Reform of State-owned enterprises will accelerate in the second half of this year, as the SOE regulator plans for two to three central SOEs to implement equity diversification at group level, and will push forward the strategic restructuring of central SOEs in key industries.
A meeting of the State-owned Assets Supervision and Administration Commission on July 17 revealed that it will carry out the diversification of equity at headquarters (or group) level, at two to three central SOEs within the year, and further step up mixed-ownership reforms in commercial SOEs whose main business is in a fully competitive industry or field.
Diversification of equity is to adapt SOEs to have more than one equity holder.
The commission also affirmed that it will conduct further strategic restructuring of central SOEs in the equipment manufacturing, coal, power, communications, and chemical industries, apart from increasing the number of pilot State-controlled enterprises of mixed-ownership that grants shares to employees, and piloting giving enterprises more autonomy.
“It is clear that the restructuring of SOEs and mixed-ownership reforms will be accelerated and deepened,” said Hu Chi, an expert from a research center affiliated with the commission.
The commission will leverage SOE restructuring as a means to help implement mixed-ownership reforms, as restructuring of SOEs has already proven to be very fruitful, according to Hu.
Mixed-ownership reforms have made impressive progress in many sectors, as a total of 50 SOEs have conducted mixed-ownership reforms in the first two rounds of pilot work starting 2016, and the third round will see 19 enterprises involved, and spread to sectors where SOEs have monopolistic competence, such as energy and communications, and more work needs to be done, he said.
He estimated that a number of mergers and acquisitions will happen among SOEs, and the two to three central SOEs implementing equity diversification at group level are likely to be in the energy or communications sectors.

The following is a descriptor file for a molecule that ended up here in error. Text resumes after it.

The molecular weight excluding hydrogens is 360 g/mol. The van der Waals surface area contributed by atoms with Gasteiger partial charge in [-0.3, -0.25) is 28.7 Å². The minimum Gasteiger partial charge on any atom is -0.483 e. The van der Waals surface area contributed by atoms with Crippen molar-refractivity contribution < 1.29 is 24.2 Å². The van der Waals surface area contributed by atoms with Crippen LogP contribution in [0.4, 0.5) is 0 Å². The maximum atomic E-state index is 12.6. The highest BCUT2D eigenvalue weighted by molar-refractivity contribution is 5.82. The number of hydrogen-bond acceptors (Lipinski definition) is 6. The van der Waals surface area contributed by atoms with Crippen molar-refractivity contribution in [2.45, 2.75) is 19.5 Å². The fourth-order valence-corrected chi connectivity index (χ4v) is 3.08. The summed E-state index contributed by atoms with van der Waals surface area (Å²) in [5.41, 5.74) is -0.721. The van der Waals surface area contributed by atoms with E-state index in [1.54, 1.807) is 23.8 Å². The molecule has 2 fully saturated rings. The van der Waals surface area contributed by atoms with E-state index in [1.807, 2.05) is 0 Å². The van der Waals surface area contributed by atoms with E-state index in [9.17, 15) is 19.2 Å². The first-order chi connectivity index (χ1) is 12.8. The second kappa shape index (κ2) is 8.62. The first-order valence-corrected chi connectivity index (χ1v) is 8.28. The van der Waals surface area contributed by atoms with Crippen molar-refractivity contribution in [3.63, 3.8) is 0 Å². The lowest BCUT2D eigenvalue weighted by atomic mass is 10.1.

He added that the next-phase of SOE restructuring will focus more on the combination and restructuring of business units from different companies to make better use of resources in the same sector, rather than simply merging individual companies.
Li Jin, chief researcher at the China Enterprise Research Institute, said the commission had outlined five key industries to conduct central SOE restructuring, either through group-level M&As, or by reallocating resources to establish new platforms.
In the coal and energy sectors, M&As among key companies at group level have been adopted to optimize resource allocation, and in the new energy car-manufacturing and communications sectors, new platforms are to be established to activate and deepen reform, according to Li.
He said that in the financial sector, where there are many major SOEs, restructuring measures to deepen the connection between banks and securities companies will also be taken.
The recent intensive personnel changes in leading SOEs’ management may also indicate that further reform moves are in full swing, Hu said, although other factors may also result in such changes, such as the approach of retirement, and assignment to other government positions.
Since the beginning of the year, a total of 161 executives in 43 central SOEs have changed their positions, and more than 20 central SOEs have had their top executive replaced, including China National Chemical Corp, China State Shipbuilding Corp Ltd and China FAW.